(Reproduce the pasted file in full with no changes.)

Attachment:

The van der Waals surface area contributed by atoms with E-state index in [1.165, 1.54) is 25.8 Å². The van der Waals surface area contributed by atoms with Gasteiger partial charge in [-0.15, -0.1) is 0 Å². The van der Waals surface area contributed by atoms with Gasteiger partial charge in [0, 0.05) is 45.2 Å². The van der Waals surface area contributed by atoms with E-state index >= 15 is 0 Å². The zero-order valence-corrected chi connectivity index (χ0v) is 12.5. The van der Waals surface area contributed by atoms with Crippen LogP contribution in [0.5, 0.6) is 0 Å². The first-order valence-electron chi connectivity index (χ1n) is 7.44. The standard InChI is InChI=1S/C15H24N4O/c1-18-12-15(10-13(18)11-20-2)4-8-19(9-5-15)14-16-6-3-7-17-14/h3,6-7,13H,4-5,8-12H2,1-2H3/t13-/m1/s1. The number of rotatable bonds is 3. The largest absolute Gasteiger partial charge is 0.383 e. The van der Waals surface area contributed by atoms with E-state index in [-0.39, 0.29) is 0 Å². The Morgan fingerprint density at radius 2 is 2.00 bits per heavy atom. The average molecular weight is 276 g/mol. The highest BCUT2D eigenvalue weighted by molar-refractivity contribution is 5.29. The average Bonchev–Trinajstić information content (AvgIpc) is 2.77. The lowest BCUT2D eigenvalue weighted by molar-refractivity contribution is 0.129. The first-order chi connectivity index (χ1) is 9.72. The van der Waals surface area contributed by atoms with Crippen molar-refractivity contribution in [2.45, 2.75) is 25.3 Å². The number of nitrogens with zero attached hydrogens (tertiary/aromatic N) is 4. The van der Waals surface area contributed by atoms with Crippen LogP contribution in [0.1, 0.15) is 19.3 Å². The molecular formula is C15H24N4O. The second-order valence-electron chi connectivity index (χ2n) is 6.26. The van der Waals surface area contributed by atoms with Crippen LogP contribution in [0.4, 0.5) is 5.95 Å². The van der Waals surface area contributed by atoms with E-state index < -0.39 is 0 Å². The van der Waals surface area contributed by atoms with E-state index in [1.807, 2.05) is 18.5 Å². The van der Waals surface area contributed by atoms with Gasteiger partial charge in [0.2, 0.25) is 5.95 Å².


The van der Waals surface area contributed by atoms with E-state index in [1.165, 1.54) is 25.8 Å². The van der Waals surface area contributed by atoms with Gasteiger partial charge in [-0.15, -0.1) is 0 Å². The van der Waals surface area contributed by atoms with Gasteiger partial charge in [0, 0.05) is 45.2 Å². The van der Waals surface area contributed by atoms with E-state index >= 15 is 0 Å². The zero-order valence-corrected chi connectivity index (χ0v) is 12.5. The van der Waals surface area contributed by atoms with Crippen LogP contribution in [0.5, 0.6) is 0 Å². The first-order valence-electron chi connectivity index (χ1n) is 7.44. The standard InChI is InChI=1S/C15H24N4O/c1-18-12-15(10-13(18)11-20-2)4-8-19(9-5-15)14-16-6-3-7-17-14/h3,6-7,13H,4-5,8-12H2,1-2H3/t13-/m1/s1. The number of rotatable bonds is 3. The largest absolute Gasteiger partial charge is 0.383 e. The van der Waals surface area contributed by atoms with E-state index in [-0.39, 0.29) is 0 Å². The Morgan fingerprint density at radius 2 is 2.00 bits per heavy atom. The average molecular weight is 276 g/mol. The highest BCUT2D eigenvalue weighted by molar-refractivity contribution is 5.29. The average Bonchev–Trinajstić information content (AvgIpc) is 2.77. The lowest BCUT2D eigenvalue weighted by molar-refractivity contribution is 0.129. The first-order chi connectivity index (χ1) is 9.72. The van der Waals surface area contributed by atoms with Crippen molar-refractivity contribution in [2.45, 2.75) is 25.3 Å². The number of nitrogens with zero attached hydrogens (tertiary/aromatic N) is 4. The van der Waals surface area contributed by atoms with Crippen LogP contribution in [0.1, 0.15) is 19.3 Å². The molecular formula is C15H24N4O. The second-order valence-electron chi connectivity index (χ2n) is 6.26. The van der Waals surface area contributed by atoms with Crippen LogP contribution in [0.4, 0.5) is 5.95 Å². The van der Waals surface area contributed by atoms with E-state index < -0.39 is 0 Å². The van der Waals surface area contributed by atoms with E-state index in [1.807, 2.05) is 18.5 Å². The van der Waals surface area contributed by atoms with Gasteiger partial charge in [0.2, 0.25) is 5.95 Å².